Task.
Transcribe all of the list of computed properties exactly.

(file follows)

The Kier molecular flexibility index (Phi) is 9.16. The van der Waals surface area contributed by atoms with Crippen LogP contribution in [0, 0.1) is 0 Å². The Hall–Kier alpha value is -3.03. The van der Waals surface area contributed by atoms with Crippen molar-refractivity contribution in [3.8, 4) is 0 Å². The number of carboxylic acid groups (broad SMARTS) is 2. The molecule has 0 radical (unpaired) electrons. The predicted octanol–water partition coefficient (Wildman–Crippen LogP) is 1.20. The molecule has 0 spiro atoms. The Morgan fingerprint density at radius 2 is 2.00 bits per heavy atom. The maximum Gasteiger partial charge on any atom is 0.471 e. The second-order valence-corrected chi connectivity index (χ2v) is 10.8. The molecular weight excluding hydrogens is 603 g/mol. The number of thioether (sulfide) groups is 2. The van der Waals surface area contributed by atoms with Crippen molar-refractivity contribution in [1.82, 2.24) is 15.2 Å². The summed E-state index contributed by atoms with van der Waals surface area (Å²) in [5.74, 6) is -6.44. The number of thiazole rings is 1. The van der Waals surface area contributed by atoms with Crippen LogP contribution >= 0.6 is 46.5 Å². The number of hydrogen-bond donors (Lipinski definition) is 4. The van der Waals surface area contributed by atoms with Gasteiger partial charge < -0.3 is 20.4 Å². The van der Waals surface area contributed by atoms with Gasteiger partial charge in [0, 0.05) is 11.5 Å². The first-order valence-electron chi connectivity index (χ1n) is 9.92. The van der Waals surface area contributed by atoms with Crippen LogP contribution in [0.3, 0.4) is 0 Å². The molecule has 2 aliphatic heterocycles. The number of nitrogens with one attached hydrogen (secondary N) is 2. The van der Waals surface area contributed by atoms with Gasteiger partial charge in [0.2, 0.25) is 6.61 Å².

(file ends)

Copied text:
The Kier molecular flexibility index (Phi) is 9.16. The van der Waals surface area contributed by atoms with Crippen LogP contribution in [0, 0.1) is 0 Å². The Hall–Kier alpha value is -3.03. The van der Waals surface area contributed by atoms with Crippen molar-refractivity contribution in [3.8, 4) is 0 Å². The number of carboxylic acid groups (broad SMARTS) is 2. The molecule has 0 radical (unpaired) electrons. The predicted octanol–water partition coefficient (Wildman–Crippen LogP) is 1.20. The molecule has 0 spiro atoms. The Morgan fingerprint density at radius 2 is 2.00 bits per heavy atom. The maximum Gasteiger partial charge on any atom is 0.471 e. The second-order valence-corrected chi connectivity index (χ2v) is 10.8. The molecular weight excluding hydrogens is 603 g/mol. The number of thioether (sulfide) groups is 2. The van der Waals surface area contributed by atoms with Crippen molar-refractivity contribution in [1.82, 2.24) is 15.2 Å². The summed E-state index contributed by atoms with van der Waals surface area (Å²) in [5.74, 6) is -6.44. The number of thiazole rings is 1. The van der Waals surface area contributed by atoms with Crippen LogP contribution >= 0.6 is 46.5 Å². The number of hydrogen-bond donors (Lipinski definition) is 4. The van der Waals surface area contributed by atoms with Gasteiger partial charge < -0.3 is 20.4 Å². The van der Waals surface area contributed by atoms with Gasteiger partial charge in [0, 0.05) is 11.5 Å². The first-order valence-electron chi connectivity index (χ1n) is 9.92. The van der Waals surface area contributed by atoms with Crippen LogP contribution in [0.3, 0.4) is 0 Å². The molecule has 2 aliphatic heterocycles. The number of nitrogens with one attached hydrogen (secondary N) is 2. The van der Waals surface area contributed by atoms with Gasteiger partial charge in [0.2, 0.25) is 6.61 Å².